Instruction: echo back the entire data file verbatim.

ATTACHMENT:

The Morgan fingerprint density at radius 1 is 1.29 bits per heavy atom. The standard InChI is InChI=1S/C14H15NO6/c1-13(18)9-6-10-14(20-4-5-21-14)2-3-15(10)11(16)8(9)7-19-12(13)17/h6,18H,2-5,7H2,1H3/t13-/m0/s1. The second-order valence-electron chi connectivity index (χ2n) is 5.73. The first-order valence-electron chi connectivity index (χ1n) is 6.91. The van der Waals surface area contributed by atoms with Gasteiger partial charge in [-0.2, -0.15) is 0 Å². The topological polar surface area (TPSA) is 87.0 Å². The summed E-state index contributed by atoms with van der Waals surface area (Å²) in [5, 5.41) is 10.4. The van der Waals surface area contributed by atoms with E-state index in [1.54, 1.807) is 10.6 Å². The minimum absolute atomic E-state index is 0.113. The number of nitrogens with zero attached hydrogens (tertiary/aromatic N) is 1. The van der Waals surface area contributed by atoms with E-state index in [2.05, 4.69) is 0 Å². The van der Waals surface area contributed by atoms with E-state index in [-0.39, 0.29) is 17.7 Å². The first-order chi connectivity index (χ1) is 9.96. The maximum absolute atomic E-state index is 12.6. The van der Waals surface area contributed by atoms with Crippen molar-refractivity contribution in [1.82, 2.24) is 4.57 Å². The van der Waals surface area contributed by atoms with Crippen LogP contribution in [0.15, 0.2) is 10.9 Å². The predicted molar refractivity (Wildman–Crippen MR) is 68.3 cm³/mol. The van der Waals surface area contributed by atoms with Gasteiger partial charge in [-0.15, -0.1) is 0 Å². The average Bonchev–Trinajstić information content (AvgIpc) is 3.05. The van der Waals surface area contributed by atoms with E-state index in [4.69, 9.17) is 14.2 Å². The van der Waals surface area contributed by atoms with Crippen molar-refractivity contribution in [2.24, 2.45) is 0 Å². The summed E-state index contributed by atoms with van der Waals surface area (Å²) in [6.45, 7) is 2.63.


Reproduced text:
The Morgan fingerprint density at radius 1 is 1.29 bits per heavy atom. The standard InChI is InChI=1S/C14H15NO6/c1-13(18)9-6-10-14(20-4-5-21-14)2-3-15(10)11(16)8(9)7-19-12(13)17/h6,18H,2-5,7H2,1H3/t13-/m0/s1. The second-order valence-electron chi connectivity index (χ2n) is 5.73. The first-order valence-electron chi connectivity index (χ1n) is 6.91. The van der Waals surface area contributed by atoms with Gasteiger partial charge in [-0.2, -0.15) is 0 Å². The topological polar surface area (TPSA) is 87.0 Å². The summed E-state index contributed by atoms with van der Waals surface area (Å²) in [5, 5.41) is 10.4. The van der Waals surface area contributed by atoms with E-state index in [1.54, 1.807) is 10.6 Å². The minimum absolute atomic E-state index is 0.113. The number of nitrogens with zero attached hydrogens (tertiary/aromatic N) is 1. The van der Waals surface area contributed by atoms with E-state index in [2.05, 4.69) is 0 Å². The van der Waals surface area contributed by atoms with E-state index in [-0.39, 0.29) is 17.7 Å². The first-order chi connectivity index (χ1) is 9.96. The maximum absolute atomic E-state index is 12.6. The van der Waals surface area contributed by atoms with Crippen molar-refractivity contribution in [1.82, 2.24) is 4.57 Å². The van der Waals surface area contributed by atoms with Crippen LogP contribution in [0.15, 0.2) is 10.9 Å². The predicted molar refractivity (Wildman–Crippen MR) is 68.3 cm³/mol. The van der Waals surface area contributed by atoms with Gasteiger partial charge in [-0.15, -0.1) is 0 Å². The average Bonchev–Trinajstić information content (AvgIpc) is 3.05. The van der Waals surface area contributed by atoms with E-state index in [4.69, 9.17) is 14.2 Å². The van der Waals surface area contributed by atoms with Crippen molar-refractivity contribution in [2.24, 2.45) is 0 Å². The summed E-state index contributed by atoms with van der Waals surface area (Å²) in [6.45, 7) is 2.63.